Whither goes Colorado, so goes New Jersey?
Chalkbeat reports that Colorado applied for a waiver from the U.S. Department of Education so that districts wouldn’t be held accountable for high opt-out rates from annual standardized testing. But the DOE just denied that request.
Assistant Secretary of Education Deborah Delisle wrote that the federal Elementary and Secondary Education Act does not permit certain students or percentages of students to be excluded from testing and does not permit state education agencies to exempt certain districts from accountability requirements.
“High-quality, annual, statewide assessments provide information on all students so that educators can improve educational outcomes, close achievement gaps between subgroups of historically underserved students and their more advantaged peers, increase equity, and improve instruction,” Delisle wrote.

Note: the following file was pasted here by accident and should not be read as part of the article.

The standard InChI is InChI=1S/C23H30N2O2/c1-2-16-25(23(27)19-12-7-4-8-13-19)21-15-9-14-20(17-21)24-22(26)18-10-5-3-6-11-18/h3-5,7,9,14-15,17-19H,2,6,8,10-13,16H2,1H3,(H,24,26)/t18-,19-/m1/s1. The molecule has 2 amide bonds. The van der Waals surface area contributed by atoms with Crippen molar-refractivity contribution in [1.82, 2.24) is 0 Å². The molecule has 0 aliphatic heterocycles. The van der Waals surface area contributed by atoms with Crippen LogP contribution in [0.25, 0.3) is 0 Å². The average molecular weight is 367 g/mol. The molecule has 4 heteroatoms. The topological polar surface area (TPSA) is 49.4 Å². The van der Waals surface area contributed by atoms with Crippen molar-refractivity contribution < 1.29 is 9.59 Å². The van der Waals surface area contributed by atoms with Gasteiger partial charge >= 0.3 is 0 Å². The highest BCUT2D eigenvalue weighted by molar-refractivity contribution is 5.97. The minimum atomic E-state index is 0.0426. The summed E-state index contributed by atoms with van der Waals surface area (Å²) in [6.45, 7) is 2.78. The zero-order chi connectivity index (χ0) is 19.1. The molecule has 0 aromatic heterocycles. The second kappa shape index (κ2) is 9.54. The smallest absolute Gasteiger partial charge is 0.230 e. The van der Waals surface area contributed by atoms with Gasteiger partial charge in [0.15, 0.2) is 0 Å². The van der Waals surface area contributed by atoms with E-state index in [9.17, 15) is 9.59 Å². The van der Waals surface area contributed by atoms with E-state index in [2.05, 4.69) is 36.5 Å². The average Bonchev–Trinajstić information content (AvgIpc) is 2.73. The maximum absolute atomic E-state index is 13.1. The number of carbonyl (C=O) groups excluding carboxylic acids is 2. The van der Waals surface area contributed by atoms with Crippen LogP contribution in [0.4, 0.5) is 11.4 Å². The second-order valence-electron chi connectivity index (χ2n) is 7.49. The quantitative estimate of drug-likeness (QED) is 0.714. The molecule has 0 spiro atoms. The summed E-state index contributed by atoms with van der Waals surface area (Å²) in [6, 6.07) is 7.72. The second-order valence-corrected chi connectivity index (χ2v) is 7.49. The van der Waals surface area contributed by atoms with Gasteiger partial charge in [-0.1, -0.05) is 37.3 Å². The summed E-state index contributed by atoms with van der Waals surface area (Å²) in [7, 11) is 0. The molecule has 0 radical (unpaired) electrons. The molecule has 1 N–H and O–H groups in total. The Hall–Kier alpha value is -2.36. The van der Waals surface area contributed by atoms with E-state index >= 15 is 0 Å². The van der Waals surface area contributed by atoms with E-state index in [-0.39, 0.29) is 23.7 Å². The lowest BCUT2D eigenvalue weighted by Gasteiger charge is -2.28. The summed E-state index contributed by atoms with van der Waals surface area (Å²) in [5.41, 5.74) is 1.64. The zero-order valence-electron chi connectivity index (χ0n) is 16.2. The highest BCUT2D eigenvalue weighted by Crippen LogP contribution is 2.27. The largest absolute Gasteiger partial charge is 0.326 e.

In Boulder, Chalkbeat says, “district officials estimate that 47 percent of high schoolers, 14 percent of middle schoolers, 9 percent of students in K-8 schools, and 6 percent of elementary schoolers did not participate in the first round of spring tests.” That’s comparable to opt-out rates in some of N.J.’s suburban districts. In January the Colorado State Board of Education voted to grant all districts a waiver from the required 95% participation rate but, of course, that Board has no authority over federal sanctions.
Back here in New Jersey, Save Our Schools just announced that N.J. Senator Nia Gill, who represents high opt-out Montclair, would introduce a bill barring the state from withholding state funds from districts with PARCC participation below 95%. Last week N.J. Education Commissioner David Hespe warned that districts with very high opt-out rates could lose state funding.